Everyone loves a character arc.
Actually, that’s not true. Some characters remain resolute and unchanging. That’s their role.
But typically we like our main character to go through a transformation, an arc. Uncovering their flaw is key. When it mirrors the theme, everything aligns and the stars shine just that little bit brighter.
Dave Herman is a British screenwriter and script editor who knows a thing or two about character flaws. Knows that the main character’s flaw is key to their transformation. So a well-defined flaw is an invaluable guide during the writing process.
Your main character probably has a few flaws. Pick one.
Your main character’s main flaw is an essential ingredient in a screenplay because it’s what stops them from achieving their goal. It’s the thing they’re most reluctant to face up to, because of the pain or loss involved in really acknowledging the flaw and then changing. (Yes, just like real life.)
It’s also what the antagonist latches onto and uses to make things increasingly difficult for the main character. But the flaw isn’t just important for writing the story, it’s also an essential ingredient in a good logline. It’s the essence of the description of the main character, and as such it indicates what kind of arc the main character will have to go through for there to be a satisfactory resolution to the story, regardless of genre.
That’s Herman’s take. Here are three questions he asks to uncover that flaw.
1. How does the story end?
If you know how you want your story to end, where does that leave the main character? What are they capable of (physically, emotionally, spiritually, morally, etc.) at the end of the story, that they weren’t capable of at the beginning? How have they managed to turn their flaw into their strength? Knowing how your story ends allows you to reverse engineer the main character’s arc, and determine what the most appropriate flaw is to start with.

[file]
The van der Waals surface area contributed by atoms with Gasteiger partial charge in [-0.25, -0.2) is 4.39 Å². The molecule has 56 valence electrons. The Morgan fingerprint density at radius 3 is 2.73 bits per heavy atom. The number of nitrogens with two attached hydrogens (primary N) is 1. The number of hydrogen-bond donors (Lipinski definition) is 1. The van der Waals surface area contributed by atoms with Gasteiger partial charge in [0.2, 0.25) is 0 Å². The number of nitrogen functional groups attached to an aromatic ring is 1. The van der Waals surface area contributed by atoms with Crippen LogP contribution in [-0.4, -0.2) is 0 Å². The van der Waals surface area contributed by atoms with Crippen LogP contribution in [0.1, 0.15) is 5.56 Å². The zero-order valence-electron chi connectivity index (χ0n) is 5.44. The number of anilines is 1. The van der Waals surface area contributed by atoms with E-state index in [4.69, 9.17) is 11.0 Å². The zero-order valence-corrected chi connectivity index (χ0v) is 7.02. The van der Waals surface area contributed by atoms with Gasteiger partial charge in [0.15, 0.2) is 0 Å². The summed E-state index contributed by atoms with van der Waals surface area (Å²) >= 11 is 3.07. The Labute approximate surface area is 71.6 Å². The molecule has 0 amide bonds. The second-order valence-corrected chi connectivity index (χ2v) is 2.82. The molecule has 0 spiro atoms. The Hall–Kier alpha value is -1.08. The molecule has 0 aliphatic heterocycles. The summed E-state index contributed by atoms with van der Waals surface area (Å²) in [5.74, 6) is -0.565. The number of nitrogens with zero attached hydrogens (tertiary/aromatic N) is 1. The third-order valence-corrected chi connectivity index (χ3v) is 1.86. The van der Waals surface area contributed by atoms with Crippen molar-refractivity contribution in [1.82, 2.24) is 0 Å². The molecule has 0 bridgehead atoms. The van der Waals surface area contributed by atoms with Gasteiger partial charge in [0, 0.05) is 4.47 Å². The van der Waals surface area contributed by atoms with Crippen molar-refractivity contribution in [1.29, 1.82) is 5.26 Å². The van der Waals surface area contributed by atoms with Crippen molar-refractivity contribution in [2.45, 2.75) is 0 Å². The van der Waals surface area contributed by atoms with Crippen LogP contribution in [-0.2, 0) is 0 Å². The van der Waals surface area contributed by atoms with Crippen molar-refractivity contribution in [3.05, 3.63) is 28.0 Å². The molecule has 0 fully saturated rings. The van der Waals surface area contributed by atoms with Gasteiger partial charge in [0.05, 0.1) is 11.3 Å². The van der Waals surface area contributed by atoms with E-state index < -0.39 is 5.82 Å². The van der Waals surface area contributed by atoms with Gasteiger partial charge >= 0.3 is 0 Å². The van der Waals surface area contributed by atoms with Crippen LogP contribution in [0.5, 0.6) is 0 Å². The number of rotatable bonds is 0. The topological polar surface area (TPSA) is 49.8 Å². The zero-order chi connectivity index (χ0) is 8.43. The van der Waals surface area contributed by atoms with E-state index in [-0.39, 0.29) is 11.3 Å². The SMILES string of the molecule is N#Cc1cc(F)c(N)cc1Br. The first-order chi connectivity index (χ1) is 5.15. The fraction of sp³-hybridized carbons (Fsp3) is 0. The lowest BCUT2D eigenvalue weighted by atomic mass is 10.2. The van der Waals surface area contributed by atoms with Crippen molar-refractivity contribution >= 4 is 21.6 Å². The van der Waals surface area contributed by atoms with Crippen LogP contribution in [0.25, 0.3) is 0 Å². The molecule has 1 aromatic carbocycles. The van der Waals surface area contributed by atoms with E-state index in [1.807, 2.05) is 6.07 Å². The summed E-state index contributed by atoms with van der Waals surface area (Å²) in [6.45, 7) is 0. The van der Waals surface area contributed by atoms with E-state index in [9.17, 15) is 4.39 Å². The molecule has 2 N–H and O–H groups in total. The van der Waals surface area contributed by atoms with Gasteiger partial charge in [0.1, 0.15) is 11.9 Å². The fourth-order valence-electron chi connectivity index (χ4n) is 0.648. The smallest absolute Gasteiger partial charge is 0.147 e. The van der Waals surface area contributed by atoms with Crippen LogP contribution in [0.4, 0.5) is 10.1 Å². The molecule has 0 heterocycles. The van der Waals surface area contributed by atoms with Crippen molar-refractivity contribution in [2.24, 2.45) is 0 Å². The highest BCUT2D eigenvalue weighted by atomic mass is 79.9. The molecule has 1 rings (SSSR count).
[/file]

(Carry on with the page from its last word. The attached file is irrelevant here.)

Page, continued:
2. What is the antagonist’s goal?
Every great antagonist has their own story, something they are trying to achieve which is being obstructed by the main character. The main character is going to battle it out with a force that knows them well and is hell-bent on stopping them, particularly by hitting them where it hurts most. Often the antagonist essentially wants the same thing as the main character, but has a diametrically opposed moral worldview. If it’s clear what the antagonist wants, then the main character’s flaw is going to be just what they need to get the job done.
3. What makes the main character’s goal so hard to achieve?
What specific thing does the main character have to achieve for us to know the story is over? What do they have to win, conquer, escape from, retrieve, deliver, refrain from, etc.? And what makes it so much harder for them to achieve this than for anyone else? Why is this the worst possible situation for this character to have to deal with? I mean, none of us wants to be buried alive or stuck on a hijacked plane, so that level of generic, primal emotion works on a plot level. But what specific difficulty does this particular goal raise for the main character in this particular story? The specific reason why achieving the goal is difficult for the main character is intimately linked with their flaw.